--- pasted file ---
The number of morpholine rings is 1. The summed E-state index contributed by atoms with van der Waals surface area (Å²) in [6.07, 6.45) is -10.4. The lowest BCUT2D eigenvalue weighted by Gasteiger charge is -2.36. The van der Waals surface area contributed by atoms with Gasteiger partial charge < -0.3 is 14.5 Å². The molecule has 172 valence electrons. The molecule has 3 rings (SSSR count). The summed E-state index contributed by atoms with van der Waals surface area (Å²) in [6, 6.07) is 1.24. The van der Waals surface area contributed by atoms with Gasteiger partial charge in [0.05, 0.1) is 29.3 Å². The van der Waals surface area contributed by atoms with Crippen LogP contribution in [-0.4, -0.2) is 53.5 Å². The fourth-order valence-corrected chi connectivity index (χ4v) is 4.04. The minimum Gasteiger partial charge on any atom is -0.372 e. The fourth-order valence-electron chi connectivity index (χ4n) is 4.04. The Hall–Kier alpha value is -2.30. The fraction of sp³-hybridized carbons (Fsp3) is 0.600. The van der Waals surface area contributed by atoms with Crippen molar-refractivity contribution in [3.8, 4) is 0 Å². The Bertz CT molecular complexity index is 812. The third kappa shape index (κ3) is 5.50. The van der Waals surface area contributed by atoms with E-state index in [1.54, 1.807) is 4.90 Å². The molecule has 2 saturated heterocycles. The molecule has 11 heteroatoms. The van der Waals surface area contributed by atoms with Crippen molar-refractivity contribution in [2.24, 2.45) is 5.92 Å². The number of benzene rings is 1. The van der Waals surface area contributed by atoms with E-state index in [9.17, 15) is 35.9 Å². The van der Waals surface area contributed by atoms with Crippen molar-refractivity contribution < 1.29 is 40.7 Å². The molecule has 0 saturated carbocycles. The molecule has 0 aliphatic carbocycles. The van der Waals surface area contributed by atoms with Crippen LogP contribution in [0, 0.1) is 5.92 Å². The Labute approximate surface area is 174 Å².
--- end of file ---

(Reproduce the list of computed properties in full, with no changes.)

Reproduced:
The number of morpholine rings is 1. The summed E-state index contributed by atoms with van der Waals surface area (Å²) in [6.07, 6.45) is -10.4. The lowest BCUT2D eigenvalue weighted by Gasteiger charge is -2.36. The van der Waals surface area contributed by atoms with Gasteiger partial charge < -0.3 is 14.5 Å². The molecule has 172 valence electrons. The molecule has 3 rings (SSSR count). The summed E-state index contributed by atoms with van der Waals surface area (Å²) in [6, 6.07) is 1.24. The van der Waals surface area contributed by atoms with Gasteiger partial charge in [0.05, 0.1) is 29.3 Å². The van der Waals surface area contributed by atoms with Crippen LogP contribution in [-0.4, -0.2) is 53.5 Å². The fourth-order valence-corrected chi connectivity index (χ4v) is 4.04. The minimum Gasteiger partial charge on any atom is -0.372 e. The fourth-order valence-electron chi connectivity index (χ4n) is 4.04. The Hall–Kier alpha value is -2.30. The fraction of sp³-hybridized carbons (Fsp3) is 0.600. The van der Waals surface area contributed by atoms with Crippen molar-refractivity contribution in [3.8, 4) is 0 Å². The Bertz CT molecular complexity index is 812. The third kappa shape index (κ3) is 5.50. The van der Waals surface area contributed by atoms with E-state index in [1.54, 1.807) is 4.90 Å². The molecule has 2 saturated heterocycles. The molecule has 11 heteroatoms. The van der Waals surface area contributed by atoms with Crippen molar-refractivity contribution in [2.24, 2.45) is 5.92 Å². The number of benzene rings is 1. The van der Waals surface area contributed by atoms with E-state index in [9.17, 15) is 35.9 Å². The van der Waals surface area contributed by atoms with Crippen molar-refractivity contribution < 1.29 is 40.7 Å². The molecule has 0 saturated carbocycles. The molecule has 0 aliphatic carbocycles. The van der Waals surface area contributed by atoms with Crippen LogP contribution in [0, 0.1) is 5.92 Å². The Labute approximate surface area is 174 Å².